I am currently making a bold statement that if the market should find a way to re-approach highs, this will lead to a drop in the SPX to around the mid 1100's. Since I, like everyone else, cannot see the future, let me explain why this can and per my best advice probably will occur.

I prefer to use history to predict the future, along with some friendly TA of course. Let's look at history. Most traders probably remember the debacle in Aug 2011. Unfortunately for me, there were multiple warning signs, but I did not see them then, and lost my rear in process. Here is a weekly view of the market then. Notice we were in the closing gap of a rising wedge then as we are now. If you open this for a closer look, you will see the body of the candlestick finally pierce the top of the BB. 10 weeks earlier a candlestick body came close but not quite, then dipped to the 20 week line. Prices tend to take the path of least resistance and in a healthy market bounce between the top BB and mid BB bands. When the channel no longer allow prices to touch the mid without breaking the long term trend, then a correction is initiated.

SPX Weekly Chart from end of May 2011 (before correction)

The next chart is from Oct 2011, and shows the aftermath. Once the top BB broke a chain reaction occurred, a roughly 10% dive took us to the bottom of the Bollinger band, re-traced and then all hell broke loose. Within a two week time period, we experienced a 23.6% correction, which one week later became a 38.2% correction pretty much to the nose. 

SPX Weekly Chart from end of Oct 2011 (post correction)

The next chart is SPX today. You will see the same set-up, and it is possible that we have only established the left shoulder of a head and shoulders pattern instead of what I suggested which would be a double top, but the price will not be able to flux between the upper and mid BB much longer, so a break must occur. Long term rising wedges are classically bearish patterns just as evidenced in 2011. When they do, they do it with force and catch somewhere around the 200 SMA, which while unpleasant for anyone long at the time, is necessary from time to time, just like with the 200 day line.

Chart 3 - SPX Weekly Nov 2012

Each charting program has it's own mathematics, and for whatever reason bands and moving averages change a little. The last calculation I had, put us around 1150, but this one is closer to 1170 for both 200 SMA weekly, 38.2% fib line retracement since 2008 and about a 23.6% price loss.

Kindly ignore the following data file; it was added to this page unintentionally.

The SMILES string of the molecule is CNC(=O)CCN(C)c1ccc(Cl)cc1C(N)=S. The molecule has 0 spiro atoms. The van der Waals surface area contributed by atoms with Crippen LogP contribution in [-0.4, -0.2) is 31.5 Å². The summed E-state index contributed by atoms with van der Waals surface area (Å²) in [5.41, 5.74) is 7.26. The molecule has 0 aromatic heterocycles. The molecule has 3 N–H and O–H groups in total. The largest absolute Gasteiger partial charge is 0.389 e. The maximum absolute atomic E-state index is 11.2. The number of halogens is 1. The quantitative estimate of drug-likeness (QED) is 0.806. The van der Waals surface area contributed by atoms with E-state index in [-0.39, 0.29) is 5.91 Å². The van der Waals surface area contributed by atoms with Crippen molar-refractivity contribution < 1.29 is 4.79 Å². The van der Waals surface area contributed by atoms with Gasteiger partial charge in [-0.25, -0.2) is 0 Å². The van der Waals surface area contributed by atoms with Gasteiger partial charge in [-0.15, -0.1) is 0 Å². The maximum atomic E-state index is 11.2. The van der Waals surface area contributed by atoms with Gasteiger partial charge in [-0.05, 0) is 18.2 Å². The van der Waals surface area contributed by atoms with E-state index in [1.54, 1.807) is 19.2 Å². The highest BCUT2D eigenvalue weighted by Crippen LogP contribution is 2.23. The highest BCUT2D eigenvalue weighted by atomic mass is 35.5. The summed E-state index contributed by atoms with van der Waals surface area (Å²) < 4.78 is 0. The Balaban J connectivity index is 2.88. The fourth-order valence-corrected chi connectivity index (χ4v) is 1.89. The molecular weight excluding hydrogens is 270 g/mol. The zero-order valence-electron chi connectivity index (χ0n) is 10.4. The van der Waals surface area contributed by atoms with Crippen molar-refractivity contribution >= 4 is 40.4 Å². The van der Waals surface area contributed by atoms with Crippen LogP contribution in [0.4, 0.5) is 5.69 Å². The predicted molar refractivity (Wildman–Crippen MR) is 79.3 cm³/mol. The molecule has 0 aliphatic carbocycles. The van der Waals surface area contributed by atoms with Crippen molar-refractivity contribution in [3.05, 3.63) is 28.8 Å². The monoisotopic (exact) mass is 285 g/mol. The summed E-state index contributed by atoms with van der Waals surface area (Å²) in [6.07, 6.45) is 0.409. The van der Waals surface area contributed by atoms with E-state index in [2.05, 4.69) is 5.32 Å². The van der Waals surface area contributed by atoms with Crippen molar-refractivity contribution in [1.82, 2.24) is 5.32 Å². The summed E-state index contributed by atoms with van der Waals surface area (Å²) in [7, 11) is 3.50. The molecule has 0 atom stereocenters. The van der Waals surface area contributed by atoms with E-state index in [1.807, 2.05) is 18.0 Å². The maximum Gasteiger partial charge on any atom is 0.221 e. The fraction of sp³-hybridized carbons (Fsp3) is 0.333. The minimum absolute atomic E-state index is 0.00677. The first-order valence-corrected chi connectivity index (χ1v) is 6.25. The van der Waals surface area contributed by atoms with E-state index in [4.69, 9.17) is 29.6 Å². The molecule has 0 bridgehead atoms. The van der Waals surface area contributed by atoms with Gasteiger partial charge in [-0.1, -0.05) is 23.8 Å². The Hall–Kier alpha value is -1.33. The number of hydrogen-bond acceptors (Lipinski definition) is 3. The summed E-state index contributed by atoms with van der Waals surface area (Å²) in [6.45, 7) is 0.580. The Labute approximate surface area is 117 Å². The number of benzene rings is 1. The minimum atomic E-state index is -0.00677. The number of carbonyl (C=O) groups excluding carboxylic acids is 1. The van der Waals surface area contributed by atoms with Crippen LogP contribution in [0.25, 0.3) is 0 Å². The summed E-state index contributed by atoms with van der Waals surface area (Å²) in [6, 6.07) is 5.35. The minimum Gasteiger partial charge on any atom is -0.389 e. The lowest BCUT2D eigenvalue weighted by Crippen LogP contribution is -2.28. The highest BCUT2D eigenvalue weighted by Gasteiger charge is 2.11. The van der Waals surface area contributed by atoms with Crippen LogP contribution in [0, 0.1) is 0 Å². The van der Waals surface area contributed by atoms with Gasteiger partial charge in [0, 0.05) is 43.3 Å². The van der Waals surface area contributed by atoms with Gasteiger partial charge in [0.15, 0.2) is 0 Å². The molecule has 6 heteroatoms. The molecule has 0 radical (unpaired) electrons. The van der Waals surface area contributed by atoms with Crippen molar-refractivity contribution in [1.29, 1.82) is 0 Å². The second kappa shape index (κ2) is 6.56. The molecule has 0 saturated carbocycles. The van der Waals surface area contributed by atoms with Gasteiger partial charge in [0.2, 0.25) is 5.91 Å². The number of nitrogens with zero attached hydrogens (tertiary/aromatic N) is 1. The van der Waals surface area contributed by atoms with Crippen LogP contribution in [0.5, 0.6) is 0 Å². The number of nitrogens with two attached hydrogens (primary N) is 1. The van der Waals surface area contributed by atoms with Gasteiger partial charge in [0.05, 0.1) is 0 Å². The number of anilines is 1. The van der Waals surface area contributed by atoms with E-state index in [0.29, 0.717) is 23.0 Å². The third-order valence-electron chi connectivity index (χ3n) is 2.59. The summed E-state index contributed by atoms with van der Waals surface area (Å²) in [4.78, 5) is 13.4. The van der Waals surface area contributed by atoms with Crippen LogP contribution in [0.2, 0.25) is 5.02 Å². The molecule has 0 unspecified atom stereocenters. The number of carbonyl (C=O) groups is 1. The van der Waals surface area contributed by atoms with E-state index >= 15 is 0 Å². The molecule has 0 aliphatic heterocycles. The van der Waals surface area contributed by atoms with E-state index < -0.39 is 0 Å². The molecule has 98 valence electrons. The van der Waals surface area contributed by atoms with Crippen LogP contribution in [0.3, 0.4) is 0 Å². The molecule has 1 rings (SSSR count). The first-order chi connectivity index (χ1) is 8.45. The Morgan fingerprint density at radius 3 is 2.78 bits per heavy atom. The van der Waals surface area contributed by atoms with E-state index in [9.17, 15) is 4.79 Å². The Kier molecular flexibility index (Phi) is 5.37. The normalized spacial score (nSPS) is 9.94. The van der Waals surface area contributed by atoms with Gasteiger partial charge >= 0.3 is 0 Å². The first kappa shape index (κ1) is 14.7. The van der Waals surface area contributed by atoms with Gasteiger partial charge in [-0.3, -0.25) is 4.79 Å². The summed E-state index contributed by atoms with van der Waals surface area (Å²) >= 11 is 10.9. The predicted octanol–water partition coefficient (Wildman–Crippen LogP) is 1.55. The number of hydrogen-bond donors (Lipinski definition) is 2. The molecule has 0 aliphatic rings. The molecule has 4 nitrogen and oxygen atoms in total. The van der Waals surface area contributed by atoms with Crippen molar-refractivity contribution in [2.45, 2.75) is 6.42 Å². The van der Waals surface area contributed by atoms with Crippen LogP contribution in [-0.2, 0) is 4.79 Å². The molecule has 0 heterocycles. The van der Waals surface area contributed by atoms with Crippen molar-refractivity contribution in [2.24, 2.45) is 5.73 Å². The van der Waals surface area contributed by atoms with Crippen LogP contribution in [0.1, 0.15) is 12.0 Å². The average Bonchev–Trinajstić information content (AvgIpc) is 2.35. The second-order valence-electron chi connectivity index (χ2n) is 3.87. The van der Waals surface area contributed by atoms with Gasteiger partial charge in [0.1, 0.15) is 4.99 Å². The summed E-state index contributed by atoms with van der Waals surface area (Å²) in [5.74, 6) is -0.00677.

A major difference between then and now is weekly MACD. During the Aug correction, the MACD broke zero right as the market pricing started to plummet. I do believe that we should keep an eye on the MACD, which stands at 22.68 and falling per Freestockcharts calculation. Leading up to August's correction, it took the market 6 weeks to drop from this same value, so maybe that could give us a similar time frame. It would also give us plenty of time to re-trace pricing back up towards the top after a bounce on the bottom channel. Like a swimmer testing the water before jumping in, pricing tends to deflect once before ripping through a long term trend line.

While 6 weeks may seem far off and a swing trader worries about 3-5 days, we are entering bear territory and action gets nasty and difficult to guide on a per day basis. That's why a cash position can protect your gains. We made it 23.6% since May's correction. That's not shabby at all. I was Bull up to the peak, but you have to have the patience and restraint to retain your gains when the market wants it back. It will lure and tempt you, but you have to trust history. It's your only road map.

I could probably get more into some of the other specs, but I am tired and we will leave it for another day. I hope this helps some.

***** UPDATE: Here is a look at the trend line break from the flash crash as well. It too broke the rising wedge and fell 23.6% only to complete the distance to 38.2% a couple weeks later.

SPX trendline break at May 2010

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